A career, as any dictionary will tell you, is what you do with your life after you have completed your education. Around the world, this can mean different things depending on time and context, but broadly speaking, it applies to the occupation a person takes up in order to earn money. Yes, we are a part of an economy, where goods are exchanged for money and in order to sustain ourselves, all of us need such an occupation.
In India, perhaps more than elsewhere, the term tends to be defined in a fairly narrow sense. Working for an employer, government or private, is a career. Pursuing a profession as a Doctor or lawyer or chartered accountant is a career. But any artistic pursuit is always seen strictly as a hobby. Singing, painting, dancing and writing – we all knew, I am sure, children in school who were good at these things and later went on to make their ‘careers’ in something else altogether. Somewhere, in the vast expanse of Engineers and MBAs who make up India’s white-collar working population, we have lost countless artists.
Writing – an excess and a famine
But even within the arts, there is a caste system of sorts. A singer may still be encouraged, a painter’s work will still find admirers, a dancer may become a legend. But writers have always been the poor cousins of the art world, for their work is less obvious, harder to appreciate, more difficult to sift between good and bad. And the heavens know, there is a lot of bad writing out there.
In these factors lies to root of the problem, the reason why ‘writing’ is not considered a real profession in India, not, at least, in the way it can be. For writing can very well be an occupation. Content writing, long-form journalism, writing copy for advertising and allied professions – all of these are forms of writing, and all of them do generate an income, though it may not be in the same league as an IT or Banking job. Yet, any young adult or teen who expresses a desire to make a career in writing is always counselled to take up a ‘real career’.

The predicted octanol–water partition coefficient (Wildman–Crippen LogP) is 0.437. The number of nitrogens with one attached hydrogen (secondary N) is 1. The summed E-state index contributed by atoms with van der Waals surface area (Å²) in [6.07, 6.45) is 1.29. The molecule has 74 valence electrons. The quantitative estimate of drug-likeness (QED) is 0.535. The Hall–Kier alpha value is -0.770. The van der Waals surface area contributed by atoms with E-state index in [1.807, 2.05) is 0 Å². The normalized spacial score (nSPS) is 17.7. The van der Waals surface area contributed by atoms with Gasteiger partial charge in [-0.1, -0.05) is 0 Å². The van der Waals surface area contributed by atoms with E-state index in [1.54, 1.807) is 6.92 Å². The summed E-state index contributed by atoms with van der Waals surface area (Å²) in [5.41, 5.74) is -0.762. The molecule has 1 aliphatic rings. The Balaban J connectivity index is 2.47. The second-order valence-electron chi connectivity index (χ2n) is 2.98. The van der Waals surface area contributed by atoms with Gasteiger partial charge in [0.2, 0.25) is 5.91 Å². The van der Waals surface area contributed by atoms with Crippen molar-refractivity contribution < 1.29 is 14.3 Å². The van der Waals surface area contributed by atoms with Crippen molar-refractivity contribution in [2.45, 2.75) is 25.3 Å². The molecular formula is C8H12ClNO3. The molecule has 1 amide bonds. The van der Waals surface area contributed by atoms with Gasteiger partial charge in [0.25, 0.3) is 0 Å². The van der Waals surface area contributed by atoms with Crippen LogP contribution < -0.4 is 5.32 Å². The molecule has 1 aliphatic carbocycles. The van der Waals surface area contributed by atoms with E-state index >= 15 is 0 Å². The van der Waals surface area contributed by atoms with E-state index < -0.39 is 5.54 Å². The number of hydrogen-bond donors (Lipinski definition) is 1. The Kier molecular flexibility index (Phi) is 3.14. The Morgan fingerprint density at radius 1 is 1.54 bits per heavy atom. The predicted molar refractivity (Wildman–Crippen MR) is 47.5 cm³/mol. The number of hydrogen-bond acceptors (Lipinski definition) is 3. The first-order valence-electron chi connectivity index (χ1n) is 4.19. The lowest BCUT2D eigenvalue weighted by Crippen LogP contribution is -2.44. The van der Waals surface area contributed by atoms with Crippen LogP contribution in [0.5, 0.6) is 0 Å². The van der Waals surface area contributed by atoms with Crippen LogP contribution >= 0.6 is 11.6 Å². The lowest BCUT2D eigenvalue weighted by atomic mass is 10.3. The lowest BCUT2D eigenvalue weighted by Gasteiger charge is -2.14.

Perhaps this is because the most vocal generation, the one that determines the career choices that young India ends up taking, are those who are not aware of these options. For them, a writer is still an unshaved, unkempt man making a pittance in royalties while living a bohemian lifestyle.
To be fair to them, despite recent success stories of writers like Chetan Bhagat, Amish Tripathi and Durjoy Dutta, this is not entirely a wrong impression. Writing fiction remains mostly commercially unviable, and such success stories that are there owe as much to accident as to design.
It does not have to mean just fiction and novels
On the other hand, content writing, editing, copy-writing, screenplay-writing, journalism and so on, are all writing-related professions that assure a steady inflow of money. Sadly, the information regarding these options is very limited except to those who are already online-savvy. This means that to the average Indian parent, ‘writing’ is still synonymous with the starving artist in a garret, and that has made it almost like a ‘bad word’ in current times. Apart from this, the recent stigmatisation of writers (above and beyond other artists) are anti-national secular liberals has made it a difficult choice to justify to the older generation in any case.
So writing remains a post-retirement dream, something that only those who have completed their careers can take up, or a hobby for stay-at-home wives. Indeed, introducing oneself as a writer often induces the question, ‘But what do you do for a living’, and therein lies the tragedy of writing as a career in India.